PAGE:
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Interdisciplinary U team awarded $5.5 million for investigation of impact of air quality, other environmental exposures.

By Julie Kiefer, manager, Science Communications, University of Utah Health Sciences Office of Public Affairs

For many doctors, figuring out what caused a kid’s asthma attack means opening up regional air quality databases and applying a lot of guesswork.

While pollution from cars and other sources is known to trigger asthma in some children, there are a number of lesser-understood factors that also increase their risk – everything from viral infections to stress to playing soccer all day.

coughing kidA team of University of Utah researchers has received a $5.5 million grant from the National Institutes of Health’s National Institute of Biomedical Imaging and Bioengineering to develop an informatics platform that will make it possible to crowdsource scientific data and, eventually, pinpoint the cause of a child’s wheezing.

“Retail is doing this already,” explains Julio Facelli, Ph.D., professor of biomedical informatics and an associate director at the Utah Center for Clinical and Translational Science (CCTS). “We’ll be using some of the same big data techniques but applying them to biomedical research, which is much more complex.”

Facelli, along with co-principal investigator Kathy Sward, Ph.D., R.N., associate professor of biomedical informatics research at the College of Nursing, is leading teams to create an Internet-based “infrastructure” that will enable kids with asthma, parents, doctors and researchers to feed real-time information into a comprehensive database.

“Pediatric asthma is complicated and we don’t fully understand how to control it,” Facelli says. “Our system will allow researchers worldwide unprecedented access to environmental exposure and other clinically relevant data, enabling them to answer questions they didn’t even know they could ask.”

The grant, a component of the Pediatric Research using Integrated Sensor Monitoring Systems (or PRISMS) program from the NIH NIBIB, will run for four years. Over that time, the team of researchers – and a group of between 10 and 20 Utah families – will test personal air quality monitors and create Web-based interfaces that could form the foundation of future pediatric asthma research.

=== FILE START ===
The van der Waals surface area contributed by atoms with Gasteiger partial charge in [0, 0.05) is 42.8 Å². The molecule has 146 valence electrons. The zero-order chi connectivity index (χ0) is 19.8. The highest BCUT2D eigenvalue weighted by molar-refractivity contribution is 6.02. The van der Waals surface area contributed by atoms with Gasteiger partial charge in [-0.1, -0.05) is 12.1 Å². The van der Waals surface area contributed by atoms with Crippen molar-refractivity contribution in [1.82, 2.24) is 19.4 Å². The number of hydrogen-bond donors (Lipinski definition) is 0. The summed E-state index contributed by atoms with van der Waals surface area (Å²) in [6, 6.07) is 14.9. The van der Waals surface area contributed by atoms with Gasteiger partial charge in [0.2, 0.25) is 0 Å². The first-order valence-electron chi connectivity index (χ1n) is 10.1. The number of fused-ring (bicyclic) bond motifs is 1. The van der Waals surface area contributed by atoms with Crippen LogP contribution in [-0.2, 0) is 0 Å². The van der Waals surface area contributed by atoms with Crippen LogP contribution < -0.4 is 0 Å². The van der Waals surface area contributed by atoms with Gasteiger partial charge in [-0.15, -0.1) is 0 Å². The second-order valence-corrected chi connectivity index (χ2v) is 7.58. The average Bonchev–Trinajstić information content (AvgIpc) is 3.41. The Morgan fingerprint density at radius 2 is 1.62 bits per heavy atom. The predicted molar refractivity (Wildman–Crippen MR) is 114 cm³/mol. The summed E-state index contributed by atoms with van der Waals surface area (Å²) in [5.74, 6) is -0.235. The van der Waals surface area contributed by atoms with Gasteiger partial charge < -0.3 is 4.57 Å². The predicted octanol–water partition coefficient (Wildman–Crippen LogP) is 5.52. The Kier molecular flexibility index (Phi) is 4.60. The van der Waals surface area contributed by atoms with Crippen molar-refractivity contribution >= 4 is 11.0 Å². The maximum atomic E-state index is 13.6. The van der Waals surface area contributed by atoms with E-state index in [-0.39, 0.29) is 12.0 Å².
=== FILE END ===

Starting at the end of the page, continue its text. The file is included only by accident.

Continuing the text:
“It’s not the information itself that’s the point of it,” Sward says. “It’s how the information flows and it is organized.”

The first year, researchers will focus on finding families willing to try out a series of air quality sensors and begin developing computer systems to process in real-time and integrate the new streams of information with clinical data. The second and third years will be spent refining the computer infrastructure – sensor connections and a website design — and developing other modes for inputting the data, including age-appropriate mobile apps. In the final year, the researchers plan to run a pilot study with Utah families.

“Technology advances have become a powerful driver in studying and understanding the start and spread of disease,” said NIH Director Francis S. Collins, M.D., Ph.D. “These projects will expand the toolbox available to researchers to improve our ability to characterize environmental exposures.”

When the virtual pipeline is complete, a seventh-grader carrying an air quality sensor in his backpack and his doctor could tell whether the aerosol cleaner the school janitor was spraying at class break might have sent the student to the emergency room a few hours later.